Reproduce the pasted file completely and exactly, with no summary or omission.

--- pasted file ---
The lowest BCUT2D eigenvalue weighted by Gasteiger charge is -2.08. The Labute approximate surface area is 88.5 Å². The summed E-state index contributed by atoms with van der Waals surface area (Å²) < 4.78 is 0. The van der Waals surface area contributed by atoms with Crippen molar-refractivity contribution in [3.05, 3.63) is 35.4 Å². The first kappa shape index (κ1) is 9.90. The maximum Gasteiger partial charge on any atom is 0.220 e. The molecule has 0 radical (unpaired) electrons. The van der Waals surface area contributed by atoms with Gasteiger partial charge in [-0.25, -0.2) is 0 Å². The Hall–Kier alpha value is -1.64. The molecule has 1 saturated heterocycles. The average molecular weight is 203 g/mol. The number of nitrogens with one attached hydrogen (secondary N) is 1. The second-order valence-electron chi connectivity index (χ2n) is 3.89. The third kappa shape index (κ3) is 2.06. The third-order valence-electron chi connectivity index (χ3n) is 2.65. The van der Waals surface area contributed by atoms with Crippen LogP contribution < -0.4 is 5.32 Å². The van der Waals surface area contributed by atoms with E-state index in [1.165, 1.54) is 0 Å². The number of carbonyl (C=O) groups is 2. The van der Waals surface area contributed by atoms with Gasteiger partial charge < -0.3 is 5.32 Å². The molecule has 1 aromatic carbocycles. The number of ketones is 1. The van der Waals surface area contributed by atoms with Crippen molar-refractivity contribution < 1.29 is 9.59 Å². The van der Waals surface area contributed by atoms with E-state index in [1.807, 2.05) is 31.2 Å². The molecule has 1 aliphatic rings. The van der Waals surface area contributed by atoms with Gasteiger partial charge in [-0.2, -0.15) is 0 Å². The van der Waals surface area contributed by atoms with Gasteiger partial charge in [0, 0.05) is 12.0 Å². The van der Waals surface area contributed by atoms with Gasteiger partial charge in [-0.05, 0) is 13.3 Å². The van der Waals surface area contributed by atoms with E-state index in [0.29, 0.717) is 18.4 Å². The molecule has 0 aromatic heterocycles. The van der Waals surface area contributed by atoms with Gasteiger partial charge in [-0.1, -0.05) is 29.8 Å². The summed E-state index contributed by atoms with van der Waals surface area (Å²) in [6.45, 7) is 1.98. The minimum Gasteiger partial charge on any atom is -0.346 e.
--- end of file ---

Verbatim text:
The lowest BCUT2D eigenvalue weighted by Gasteiger charge is -2.08. The Labute approximate surface area is 88.5 Å². The summed E-state index contributed by atoms with van der Waals surface area (Å²) < 4.78 is 0. The van der Waals surface area contributed by atoms with Crippen molar-refractivity contribution in [3.05, 3.63) is 35.4 Å². The first kappa shape index (κ1) is 9.90. The maximum Gasteiger partial charge on any atom is 0.220 e. The molecule has 0 radical (unpaired) electrons. The van der Waals surface area contributed by atoms with Gasteiger partial charge in [-0.25, -0.2) is 0 Å². The Hall–Kier alpha value is -1.64. The molecule has 1 saturated heterocycles. The average molecular weight is 203 g/mol. The number of nitrogens with one attached hydrogen (secondary N) is 1. The second-order valence-electron chi connectivity index (χ2n) is 3.89. The third kappa shape index (κ3) is 2.06. The third-order valence-electron chi connectivity index (χ3n) is 2.65. The van der Waals surface area contributed by atoms with Crippen LogP contribution < -0.4 is 5.32 Å². The van der Waals surface area contributed by atoms with E-state index in [1.165, 1.54) is 0 Å². The number of carbonyl (C=O) groups is 2. The van der Waals surface area contributed by atoms with Gasteiger partial charge < -0.3 is 5.32 Å². The molecule has 1 aromatic carbocycles. The number of ketones is 1. The van der Waals surface area contributed by atoms with Crippen molar-refractivity contribution < 1.29 is 9.59 Å². The van der Waals surface area contributed by atoms with E-state index in [1.807, 2.05) is 31.2 Å². The molecule has 1 aliphatic rings. The van der Waals surface area contributed by atoms with Gasteiger partial charge in [-0.2, -0.15) is 0 Å². The van der Waals surface area contributed by atoms with Gasteiger partial charge in [0, 0.05) is 12.0 Å². The van der Waals surface area contributed by atoms with Gasteiger partial charge in [-0.05, 0) is 13.3 Å². The van der Waals surface area contributed by atoms with E-state index in [0.29, 0.717) is 18.4 Å². The molecule has 0 aromatic heterocycles. The van der Waals surface area contributed by atoms with Gasteiger partial charge in [-0.1, -0.05) is 29.8 Å². The summed E-state index contributed by atoms with van der Waals surface area (Å²) in [6.45, 7) is 1.98. The minimum Gasteiger partial charge on any atom is -0.346 e.